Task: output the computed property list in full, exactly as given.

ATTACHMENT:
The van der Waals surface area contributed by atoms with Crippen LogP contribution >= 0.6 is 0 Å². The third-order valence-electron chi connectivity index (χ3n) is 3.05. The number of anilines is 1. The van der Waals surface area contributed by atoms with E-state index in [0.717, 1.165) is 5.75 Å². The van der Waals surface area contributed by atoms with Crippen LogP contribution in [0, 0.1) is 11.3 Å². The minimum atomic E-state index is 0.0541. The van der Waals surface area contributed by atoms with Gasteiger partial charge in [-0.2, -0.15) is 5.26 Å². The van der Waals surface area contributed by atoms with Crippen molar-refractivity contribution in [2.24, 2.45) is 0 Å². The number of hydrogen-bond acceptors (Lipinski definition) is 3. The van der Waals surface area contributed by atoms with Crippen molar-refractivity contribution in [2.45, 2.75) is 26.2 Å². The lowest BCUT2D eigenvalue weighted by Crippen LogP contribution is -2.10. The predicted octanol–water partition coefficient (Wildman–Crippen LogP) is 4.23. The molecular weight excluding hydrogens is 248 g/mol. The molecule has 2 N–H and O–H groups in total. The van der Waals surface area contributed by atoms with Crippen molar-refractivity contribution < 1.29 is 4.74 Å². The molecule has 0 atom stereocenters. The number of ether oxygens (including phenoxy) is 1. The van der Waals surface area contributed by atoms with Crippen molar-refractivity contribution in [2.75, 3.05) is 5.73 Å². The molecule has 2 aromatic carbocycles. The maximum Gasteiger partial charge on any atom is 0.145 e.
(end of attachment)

The van der Waals surface area contributed by atoms with Crippen LogP contribution >= 0.6 is 0 Å². The third-order valence-electron chi connectivity index (χ3n) is 3.05. The number of anilines is 1. The van der Waals surface area contributed by atoms with E-state index in [0.717, 1.165) is 5.75 Å². The van der Waals surface area contributed by atoms with Crippen LogP contribution in [0, 0.1) is 11.3 Å². The minimum atomic E-state index is 0.0541. The van der Waals surface area contributed by atoms with Gasteiger partial charge in [-0.2, -0.15) is 5.26 Å². The van der Waals surface area contributed by atoms with Crippen molar-refractivity contribution in [2.24, 2.45) is 0 Å². The number of hydrogen-bond acceptors (Lipinski definition) is 3. The van der Waals surface area contributed by atoms with Crippen molar-refractivity contribution in [2.45, 2.75) is 26.2 Å². The lowest BCUT2D eigenvalue weighted by Crippen LogP contribution is -2.10. The predicted octanol–water partition coefficient (Wildman–Crippen LogP) is 4.23. The molecular weight excluding hydrogens is 248 g/mol. The molecule has 2 N–H and O–H groups in total. The van der Waals surface area contributed by atoms with Crippen molar-refractivity contribution < 1.29 is 4.74 Å². The molecule has 0 atom stereocenters. The number of ether oxygens (including phenoxy) is 1. The van der Waals surface area contributed by atoms with Crippen molar-refractivity contribution in [2.75, 3.05) is 5.73 Å². The molecule has 2 aromatic carbocycles. The maximum Gasteiger partial charge on any atom is 0.145 e.